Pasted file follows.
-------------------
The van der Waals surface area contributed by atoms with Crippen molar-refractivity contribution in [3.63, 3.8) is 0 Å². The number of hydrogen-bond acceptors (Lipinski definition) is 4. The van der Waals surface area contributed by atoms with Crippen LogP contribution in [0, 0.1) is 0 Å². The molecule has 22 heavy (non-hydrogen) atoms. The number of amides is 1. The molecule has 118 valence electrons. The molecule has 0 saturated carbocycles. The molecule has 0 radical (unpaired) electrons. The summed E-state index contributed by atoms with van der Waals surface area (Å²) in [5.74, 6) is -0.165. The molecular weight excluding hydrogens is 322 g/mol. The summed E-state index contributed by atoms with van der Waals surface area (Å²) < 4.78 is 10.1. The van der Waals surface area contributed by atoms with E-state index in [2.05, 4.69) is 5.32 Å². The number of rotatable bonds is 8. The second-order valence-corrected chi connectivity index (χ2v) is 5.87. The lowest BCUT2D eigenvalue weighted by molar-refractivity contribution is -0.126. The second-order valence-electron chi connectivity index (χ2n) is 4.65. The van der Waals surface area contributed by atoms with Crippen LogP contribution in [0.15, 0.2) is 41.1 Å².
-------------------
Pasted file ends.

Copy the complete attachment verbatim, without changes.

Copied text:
The van der Waals surface area contributed by atoms with Crippen molar-refractivity contribution in [3.63, 3.8) is 0 Å². The number of hydrogen-bond acceptors (Lipinski definition) is 4. The van der Waals surface area contributed by atoms with Crippen LogP contribution in [0, 0.1) is 0 Å². The molecule has 22 heavy (non-hydrogen) atoms. The number of amides is 1. The molecule has 118 valence electrons. The molecule has 0 saturated carbocycles. The molecule has 0 radical (unpaired) electrons. The summed E-state index contributed by atoms with van der Waals surface area (Å²) in [5.74, 6) is -0.165. The molecular weight excluding hydrogens is 322 g/mol. The summed E-state index contributed by atoms with van der Waals surface area (Å²) < 4.78 is 10.1. The van der Waals surface area contributed by atoms with E-state index in [2.05, 4.69) is 5.32 Å². The number of rotatable bonds is 8. The second-order valence-corrected chi connectivity index (χ2v) is 5.87. The lowest BCUT2D eigenvalue weighted by molar-refractivity contribution is -0.126. The second-order valence-electron chi connectivity index (χ2n) is 4.65. The van der Waals surface area contributed by atoms with Crippen LogP contribution in [0.15, 0.2) is 41.1 Å².